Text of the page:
A Texas family heirloom

The month of May saw me performing ‘stealth conservation’ on an interesting quilt from Texas, believed to have been made at least a hundred years ago. It had been handed down to the great granddaughter of the maker, and its conservation was to be a lovely surprise gift  from her husband, to celebrate the birth of their first child.

Texas quilt before conservation

It had an interesting, asymmetrically pieced top, assembled with a mixture of hand sewing and machine stitching. A central area of nine-patch blocks was edged with blocks combining fabrics in diagonal bands of varying size. Many of the fabrics were plaids and checks, with a sprinkling of florals and solids. The backing was a lovely deep pink cotton, and the entire piece had been hand quilted in a pattern of overlapping arcs.

“Inherent vice” damage to black threads


The quilt was in pretty good shape for its age, but had several areas needing attention. A number of  fabrics with black or brown areas had fallen apart, leaving holes, as in the solid black area of the plaid shown at left.

More vice!



In areas where only some of the warp or weft yarns were black, as in the gingham fabric at right, many of the black yarns had disappeared, leaving the white warps and wefts behind. This weakened fabric had, not surprisingly, failed entirely in spots, and some quilt batting had been lost.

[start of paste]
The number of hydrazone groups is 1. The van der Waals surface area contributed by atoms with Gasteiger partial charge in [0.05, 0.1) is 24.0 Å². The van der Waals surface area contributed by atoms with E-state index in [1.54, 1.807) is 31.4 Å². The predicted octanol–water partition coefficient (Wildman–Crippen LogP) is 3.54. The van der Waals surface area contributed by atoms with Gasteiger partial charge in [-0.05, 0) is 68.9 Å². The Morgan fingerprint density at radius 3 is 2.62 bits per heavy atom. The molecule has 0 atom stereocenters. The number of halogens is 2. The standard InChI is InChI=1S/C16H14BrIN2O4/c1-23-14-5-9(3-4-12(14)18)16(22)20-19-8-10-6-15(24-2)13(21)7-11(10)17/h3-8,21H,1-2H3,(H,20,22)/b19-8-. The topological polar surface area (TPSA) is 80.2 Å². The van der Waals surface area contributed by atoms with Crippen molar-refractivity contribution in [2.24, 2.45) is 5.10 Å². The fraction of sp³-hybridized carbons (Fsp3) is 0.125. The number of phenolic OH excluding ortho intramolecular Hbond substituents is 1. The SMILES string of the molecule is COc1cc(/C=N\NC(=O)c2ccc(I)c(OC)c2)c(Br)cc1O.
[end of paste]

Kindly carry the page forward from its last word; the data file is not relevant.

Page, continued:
What was going on here? If you have old quilts, you are likely to have seen this before – losses and breaks only where fabrics are dark brown or black. This phenomenon is referred to as inherent vice. Something integral to the material is causing it to fail over time. In the case of fabrics like these, the most common cause is the use of iron mordants during the dyeing of yarns or fabrics. Mordants are materials used to help “fix” dyes to textile fibers, and many brown and black colors were achieved using metal salts as mordants. Metal ions remain associated with the dyed fibers, and they oxidize (rust!)over time. The natural aging of cotton fibers generates acidic breakdown products, which  only speeds up this corrosion.

For this quilt, the decision was made to replace only those fabrics whose overall structure had failed, For small areas of loss, as in the pink and black plaid sections, a hair-thin filament thread was used to consolidate weakened areas by anchoring them to an inserted black support fabric. Compare the photo of the plaid above to the same area after consolidation, and the shredded gingham above to the block after fabric replacement:

Missing sections of cotton batting were replaced as repairs were made. Hand quilting was reinstated wherever it had to be removed for repairs, using the original needle holes where possible. After a gentle wet cleaning, this heirloom was ready to be passed on for another generation.